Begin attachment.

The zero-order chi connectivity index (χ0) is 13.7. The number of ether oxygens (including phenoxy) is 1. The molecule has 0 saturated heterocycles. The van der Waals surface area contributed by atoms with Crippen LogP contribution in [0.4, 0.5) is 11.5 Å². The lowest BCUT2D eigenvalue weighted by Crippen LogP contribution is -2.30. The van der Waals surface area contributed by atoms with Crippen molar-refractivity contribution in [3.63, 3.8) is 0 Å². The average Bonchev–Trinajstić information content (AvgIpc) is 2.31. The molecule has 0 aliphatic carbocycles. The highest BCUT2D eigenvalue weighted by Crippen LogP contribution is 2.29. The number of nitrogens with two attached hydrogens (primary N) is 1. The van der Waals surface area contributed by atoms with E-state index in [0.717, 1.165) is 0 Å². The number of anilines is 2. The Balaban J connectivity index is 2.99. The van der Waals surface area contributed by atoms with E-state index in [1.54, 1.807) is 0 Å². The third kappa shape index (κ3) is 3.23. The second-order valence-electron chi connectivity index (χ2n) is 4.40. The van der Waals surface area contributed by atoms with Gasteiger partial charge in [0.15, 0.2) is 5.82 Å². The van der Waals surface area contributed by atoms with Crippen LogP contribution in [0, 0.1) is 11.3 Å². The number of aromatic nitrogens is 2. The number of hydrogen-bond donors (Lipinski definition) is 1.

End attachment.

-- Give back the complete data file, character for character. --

The zero-order chi connectivity index (χ0) is 13.7. The number of ether oxygens (including phenoxy) is 1. The molecule has 0 saturated heterocycles. The van der Waals surface area contributed by atoms with Crippen LogP contribution in [0.4, 0.5) is 11.5 Å². The lowest BCUT2D eigenvalue weighted by Crippen LogP contribution is -2.30. The van der Waals surface area contributed by atoms with Crippen molar-refractivity contribution in [3.63, 3.8) is 0 Å². The average Bonchev–Trinajstić information content (AvgIpc) is 2.31. The molecule has 0 aliphatic carbocycles. The highest BCUT2D eigenvalue weighted by Crippen LogP contribution is 2.29. The number of nitrogens with two attached hydrogens (primary N) is 1. The van der Waals surface area contributed by atoms with E-state index in [0.717, 1.165) is 0 Å². The number of anilines is 2. The Balaban J connectivity index is 2.99. The van der Waals surface area contributed by atoms with E-state index in [1.54, 1.807) is 0 Å². The third kappa shape index (κ3) is 3.23. The second-order valence-electron chi connectivity index (χ2n) is 4.40. The van der Waals surface area contributed by atoms with Gasteiger partial charge in [0.15, 0.2) is 5.82 Å². The van der Waals surface area contributed by atoms with Crippen LogP contribution in [0, 0.1) is 11.3 Å². The number of aromatic nitrogens is 2. The number of hydrogen-bond donors (Lipinski definition) is 1.